First, Thurston County argued that Futurewise did not have the right to challenge the comprehensive plan since Mr. Trohimovich nor Futurewise resided on or owned property in the county. The county argued first that the absence of a physical connection prevented Futurewise, an outsider, from becoming involved. Next, the county argued that the legislature did not have the power to authorize such third-party challenges. The court was not persuaded by either of these arguments.

Second, Thurston County attempted to protect its plan by arguing that Futurewise had failed to present a timely challenge to the plan since it had challenged elements of the updated plan that were unchanged from the previous plan. The county argued that Futurewise should have challenged the sections when they were adopted into the previous plan. As the court notes, if the county were to prevail then plan updates would be a mere formality. A county would rarely, if ever, be forced to defend its plan after adopted the first time even though the situation might have greatly changed.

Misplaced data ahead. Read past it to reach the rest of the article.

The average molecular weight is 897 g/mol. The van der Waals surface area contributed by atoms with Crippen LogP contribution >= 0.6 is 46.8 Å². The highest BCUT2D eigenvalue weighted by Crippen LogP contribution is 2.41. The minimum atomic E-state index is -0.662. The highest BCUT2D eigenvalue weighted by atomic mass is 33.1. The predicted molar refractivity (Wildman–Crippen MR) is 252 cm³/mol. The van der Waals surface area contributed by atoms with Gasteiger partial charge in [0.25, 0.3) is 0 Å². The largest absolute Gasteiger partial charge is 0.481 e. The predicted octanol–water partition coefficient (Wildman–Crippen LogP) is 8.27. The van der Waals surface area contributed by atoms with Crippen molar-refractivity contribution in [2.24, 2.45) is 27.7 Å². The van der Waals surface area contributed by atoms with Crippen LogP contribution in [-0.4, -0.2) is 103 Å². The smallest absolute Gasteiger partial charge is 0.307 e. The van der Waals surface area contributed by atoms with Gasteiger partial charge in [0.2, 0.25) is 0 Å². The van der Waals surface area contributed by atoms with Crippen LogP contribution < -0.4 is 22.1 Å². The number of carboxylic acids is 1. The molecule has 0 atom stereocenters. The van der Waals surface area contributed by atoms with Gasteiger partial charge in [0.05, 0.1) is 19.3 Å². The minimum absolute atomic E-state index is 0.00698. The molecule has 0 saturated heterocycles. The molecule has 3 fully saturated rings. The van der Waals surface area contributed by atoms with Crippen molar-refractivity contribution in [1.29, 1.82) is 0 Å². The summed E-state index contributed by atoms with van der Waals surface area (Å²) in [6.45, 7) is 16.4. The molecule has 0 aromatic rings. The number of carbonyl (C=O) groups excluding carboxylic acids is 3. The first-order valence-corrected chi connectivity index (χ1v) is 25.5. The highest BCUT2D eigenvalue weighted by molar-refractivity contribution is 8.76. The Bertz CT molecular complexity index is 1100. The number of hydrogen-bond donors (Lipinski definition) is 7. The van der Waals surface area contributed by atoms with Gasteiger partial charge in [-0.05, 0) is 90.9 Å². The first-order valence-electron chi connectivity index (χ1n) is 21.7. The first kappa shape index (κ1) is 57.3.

The other two arguments relate to the county’s provisions for rural lands. These sections were a split decision. Thurston County relied on the use and zoning of the lands in order to designate long term resource lands. The zoning can be used since it is government controlled, but the use can not. If the use was considered than land owners could game the system directly.   Furthermore, while the did not provide any real difference in zoning densities for rural lands, the WWGMHB did not force Futurewise to prove the insufficiency of the county’s innovative programs to achieve rural variety and thus the board’s decision is unsupported.